CORONA — A crowd of neighbors and local politicians marched on Flushing Meadows-Corona Park Sunday to protest a set of controversial development plans for the massive greenspace.
The plans, which would replace some public land with a mall, parking garages and two new stadiums, including a new tennis stadium and a new Major League Soccer stadium, were criticized by the crowd of about 100 people who braved the cold, rainy weather, holding signs that read "Put the Soccer Stadium in Central Park" and "Park Not For Sale."
"The Tennis Association wants to expand and take away more park land. You've got Willets Point development, in which the parking will probably be on park land," said State Sen. Tony Avella, who showed up in support of the group. "Why can't they buy some private land?"
Complaints were wide-ranging. Some said the construction would disrupt the neighborhood for years, causing traffic and air pollution. Others said a mall nearby, the Sky View Center in Flushing, is already underutilized.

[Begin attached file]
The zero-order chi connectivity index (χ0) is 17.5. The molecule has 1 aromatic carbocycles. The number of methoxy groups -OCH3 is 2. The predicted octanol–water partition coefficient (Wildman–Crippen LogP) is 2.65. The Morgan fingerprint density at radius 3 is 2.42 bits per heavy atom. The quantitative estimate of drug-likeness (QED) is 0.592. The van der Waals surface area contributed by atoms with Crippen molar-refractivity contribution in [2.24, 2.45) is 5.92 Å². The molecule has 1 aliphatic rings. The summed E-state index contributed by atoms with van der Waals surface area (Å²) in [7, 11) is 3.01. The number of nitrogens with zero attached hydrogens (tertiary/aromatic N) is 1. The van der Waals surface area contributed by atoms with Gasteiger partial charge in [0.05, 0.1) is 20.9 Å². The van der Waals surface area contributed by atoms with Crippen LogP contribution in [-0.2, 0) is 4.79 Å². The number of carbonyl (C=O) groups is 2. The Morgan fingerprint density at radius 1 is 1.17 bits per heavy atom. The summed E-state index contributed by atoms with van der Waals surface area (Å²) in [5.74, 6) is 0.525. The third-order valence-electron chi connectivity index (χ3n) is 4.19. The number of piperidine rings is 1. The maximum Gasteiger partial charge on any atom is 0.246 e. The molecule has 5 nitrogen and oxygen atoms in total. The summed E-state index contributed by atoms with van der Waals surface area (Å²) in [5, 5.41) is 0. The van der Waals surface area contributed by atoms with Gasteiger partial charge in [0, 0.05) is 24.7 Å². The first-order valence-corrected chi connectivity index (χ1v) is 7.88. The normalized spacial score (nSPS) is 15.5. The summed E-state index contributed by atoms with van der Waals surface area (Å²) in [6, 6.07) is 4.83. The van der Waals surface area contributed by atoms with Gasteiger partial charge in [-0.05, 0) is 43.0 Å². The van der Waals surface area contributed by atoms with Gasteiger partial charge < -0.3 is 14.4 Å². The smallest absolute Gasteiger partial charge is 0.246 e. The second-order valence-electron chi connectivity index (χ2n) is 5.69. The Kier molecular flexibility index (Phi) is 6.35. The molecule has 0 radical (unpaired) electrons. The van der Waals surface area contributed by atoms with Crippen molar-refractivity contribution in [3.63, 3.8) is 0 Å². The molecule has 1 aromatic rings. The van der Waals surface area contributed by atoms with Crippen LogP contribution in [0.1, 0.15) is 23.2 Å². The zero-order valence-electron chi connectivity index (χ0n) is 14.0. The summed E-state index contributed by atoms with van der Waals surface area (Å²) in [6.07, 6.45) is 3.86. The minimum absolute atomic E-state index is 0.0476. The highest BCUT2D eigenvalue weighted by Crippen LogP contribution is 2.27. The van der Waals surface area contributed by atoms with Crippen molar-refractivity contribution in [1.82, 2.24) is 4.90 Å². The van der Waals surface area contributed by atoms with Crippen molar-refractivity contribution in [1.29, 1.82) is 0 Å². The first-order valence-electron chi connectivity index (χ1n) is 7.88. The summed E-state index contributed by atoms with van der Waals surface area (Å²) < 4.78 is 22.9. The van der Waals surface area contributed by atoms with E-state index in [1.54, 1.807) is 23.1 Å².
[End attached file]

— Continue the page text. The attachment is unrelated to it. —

But many of the activists accused the city of a land grab, fast-tracking development plans without community involvement and taking parkland away from a predominantly low-income, immigrant community.
"There is something wrong about taking public parkland from low-income people and giving it away to billionaires," said Joseph McKeller of the advocacy group Queens Congregations United for Action. "Is it right to take from those who have so little and give to those who have more than enough?"
Sunday's march came about a week after a public meeting in which MLS officials tried to assuage the fears of locals hesitant to support the $300 million soccer stadium proposal, which would replace the Fountain of the Planets.
MLS has vowed to replace any parkland it uses for the stadium. In October, the league proposed a number of replacement areas, including a toxic site alongside Flushing River.
Still, some officials have come out in favor of the stadium proposal. Assemblyman Francisco Moya and State Sen. Jose Paralta, whose districts include Corona and Jackson Heights, have both said that a soccer stadium would attract much-needed jobs for Queens.
Councilwoman Julissa Ferreras, whose district borders the park in Corona, said she saw some of the benefits that development could bring to the area. But she also said she could not support a project that took away park space in a part of Queens lacking in public space.
"I understand that we need the constructions jobs and that we need to ensure that we have jobs in our community," Ferreras said. "But I don't think we should pin jobs against green space."